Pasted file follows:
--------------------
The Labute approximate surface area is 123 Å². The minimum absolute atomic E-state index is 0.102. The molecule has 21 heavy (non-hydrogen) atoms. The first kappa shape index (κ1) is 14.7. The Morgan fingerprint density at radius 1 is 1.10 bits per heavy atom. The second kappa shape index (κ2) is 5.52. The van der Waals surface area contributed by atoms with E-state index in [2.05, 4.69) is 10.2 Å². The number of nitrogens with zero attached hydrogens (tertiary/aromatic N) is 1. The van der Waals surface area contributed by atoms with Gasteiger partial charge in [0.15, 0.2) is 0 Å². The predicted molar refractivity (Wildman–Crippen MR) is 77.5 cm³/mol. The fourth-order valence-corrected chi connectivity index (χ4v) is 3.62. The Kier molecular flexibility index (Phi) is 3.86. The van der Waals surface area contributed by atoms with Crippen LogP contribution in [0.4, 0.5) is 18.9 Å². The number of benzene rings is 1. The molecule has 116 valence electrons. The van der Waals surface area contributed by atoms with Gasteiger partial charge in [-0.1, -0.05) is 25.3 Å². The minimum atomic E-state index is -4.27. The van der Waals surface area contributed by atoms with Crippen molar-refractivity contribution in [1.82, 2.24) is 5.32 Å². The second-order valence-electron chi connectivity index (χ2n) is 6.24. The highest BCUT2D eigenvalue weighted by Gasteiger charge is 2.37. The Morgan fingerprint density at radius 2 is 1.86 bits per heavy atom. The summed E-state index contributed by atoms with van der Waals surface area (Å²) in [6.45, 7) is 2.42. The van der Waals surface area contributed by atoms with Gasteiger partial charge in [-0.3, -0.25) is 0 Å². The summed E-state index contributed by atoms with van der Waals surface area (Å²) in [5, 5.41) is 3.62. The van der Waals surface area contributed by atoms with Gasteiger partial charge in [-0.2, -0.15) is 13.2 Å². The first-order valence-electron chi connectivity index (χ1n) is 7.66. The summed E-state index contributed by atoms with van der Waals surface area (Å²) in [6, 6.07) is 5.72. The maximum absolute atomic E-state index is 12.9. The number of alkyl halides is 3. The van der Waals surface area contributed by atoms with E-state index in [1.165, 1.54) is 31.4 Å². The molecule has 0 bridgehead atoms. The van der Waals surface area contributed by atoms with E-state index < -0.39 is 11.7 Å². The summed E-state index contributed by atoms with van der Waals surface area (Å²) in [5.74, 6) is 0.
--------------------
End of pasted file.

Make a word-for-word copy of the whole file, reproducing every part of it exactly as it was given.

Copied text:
The Labute approximate surface area is 123 Å². The minimum absolute atomic E-state index is 0.102. The molecule has 21 heavy (non-hydrogen) atoms. The first kappa shape index (κ1) is 14.7. The Morgan fingerprint density at radius 1 is 1.10 bits per heavy atom. The second kappa shape index (κ2) is 5.52. The van der Waals surface area contributed by atoms with E-state index in [2.05, 4.69) is 10.2 Å². The number of nitrogens with zero attached hydrogens (tertiary/aromatic N) is 1. The van der Waals surface area contributed by atoms with Gasteiger partial charge in [0.15, 0.2) is 0 Å². The predicted molar refractivity (Wildman–Crippen MR) is 77.5 cm³/mol. The fourth-order valence-corrected chi connectivity index (χ4v) is 3.62. The Kier molecular flexibility index (Phi) is 3.86. The van der Waals surface area contributed by atoms with Crippen LogP contribution in [0.4, 0.5) is 18.9 Å². The number of benzene rings is 1. The molecule has 116 valence electrons. The van der Waals surface area contributed by atoms with Gasteiger partial charge in [-0.1, -0.05) is 25.3 Å². The minimum atomic E-state index is -4.27. The van der Waals surface area contributed by atoms with Crippen molar-refractivity contribution in [1.82, 2.24) is 5.32 Å². The second-order valence-electron chi connectivity index (χ2n) is 6.24. The highest BCUT2D eigenvalue weighted by Gasteiger charge is 2.37. The Morgan fingerprint density at radius 2 is 1.86 bits per heavy atom. The summed E-state index contributed by atoms with van der Waals surface area (Å²) in [6.45, 7) is 2.42. The van der Waals surface area contributed by atoms with Gasteiger partial charge in [-0.3, -0.25) is 0 Å². The summed E-state index contributed by atoms with van der Waals surface area (Å²) in [5, 5.41) is 3.62. The van der Waals surface area contributed by atoms with Gasteiger partial charge in [-0.2, -0.15) is 13.2 Å². The first-order valence-electron chi connectivity index (χ1n) is 7.66. The summed E-state index contributed by atoms with van der Waals surface area (Å²) in [6, 6.07) is 5.72. The maximum absolute atomic E-state index is 12.9. The number of alkyl halides is 3. The van der Waals surface area contributed by atoms with E-state index in [1.165, 1.54) is 31.4 Å². The molecule has 0 bridgehead atoms. The van der Waals surface area contributed by atoms with E-state index < -0.39 is 11.7 Å². The summed E-state index contributed by atoms with van der Waals surface area (Å²) in [5.74, 6) is 0.